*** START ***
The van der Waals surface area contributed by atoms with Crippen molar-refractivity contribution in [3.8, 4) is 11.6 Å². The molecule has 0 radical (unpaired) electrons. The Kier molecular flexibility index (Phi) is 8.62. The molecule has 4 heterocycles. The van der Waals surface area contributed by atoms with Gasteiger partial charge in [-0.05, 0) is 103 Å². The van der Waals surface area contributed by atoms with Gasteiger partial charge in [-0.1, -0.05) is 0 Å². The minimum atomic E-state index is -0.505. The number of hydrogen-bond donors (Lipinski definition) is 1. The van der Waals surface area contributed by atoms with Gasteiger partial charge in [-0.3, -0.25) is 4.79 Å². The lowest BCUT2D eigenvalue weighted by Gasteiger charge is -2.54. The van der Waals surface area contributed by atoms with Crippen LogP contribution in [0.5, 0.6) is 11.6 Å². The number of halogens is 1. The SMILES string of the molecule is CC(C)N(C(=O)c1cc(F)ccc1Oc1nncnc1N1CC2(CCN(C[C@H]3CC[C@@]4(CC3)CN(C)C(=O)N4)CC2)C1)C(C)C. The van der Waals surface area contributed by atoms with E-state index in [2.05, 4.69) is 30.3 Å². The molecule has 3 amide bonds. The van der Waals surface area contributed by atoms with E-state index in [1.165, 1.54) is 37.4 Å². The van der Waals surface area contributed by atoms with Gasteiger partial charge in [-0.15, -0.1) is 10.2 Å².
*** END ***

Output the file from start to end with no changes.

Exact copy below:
The van der Waals surface area contributed by atoms with Crippen molar-refractivity contribution in [3.8, 4) is 11.6 Å². The molecule has 0 radical (unpaired) electrons. The Kier molecular flexibility index (Phi) is 8.62. The molecule has 4 heterocycles. The van der Waals surface area contributed by atoms with Gasteiger partial charge in [-0.05, 0) is 103 Å². The van der Waals surface area contributed by atoms with Gasteiger partial charge in [-0.1, -0.05) is 0 Å². The minimum atomic E-state index is -0.505. The number of hydrogen-bond donors (Lipinski definition) is 1. The van der Waals surface area contributed by atoms with Gasteiger partial charge in [-0.3, -0.25) is 4.79 Å². The lowest BCUT2D eigenvalue weighted by Gasteiger charge is -2.54. The van der Waals surface area contributed by atoms with Crippen LogP contribution in [0.5, 0.6) is 11.6 Å². The number of halogens is 1. The SMILES string of the molecule is CC(C)N(C(=O)c1cc(F)ccc1Oc1nncnc1N1CC2(CCN(C[C@H]3CC[C@@]4(CC3)CN(C)C(=O)N4)CC2)C1)C(C)C. The van der Waals surface area contributed by atoms with E-state index in [2.05, 4.69) is 30.3 Å². The molecule has 3 amide bonds. The van der Waals surface area contributed by atoms with E-state index in [1.165, 1.54) is 37.4 Å². The van der Waals surface area contributed by atoms with Gasteiger partial charge in [-0.15, -0.1) is 10.2 Å².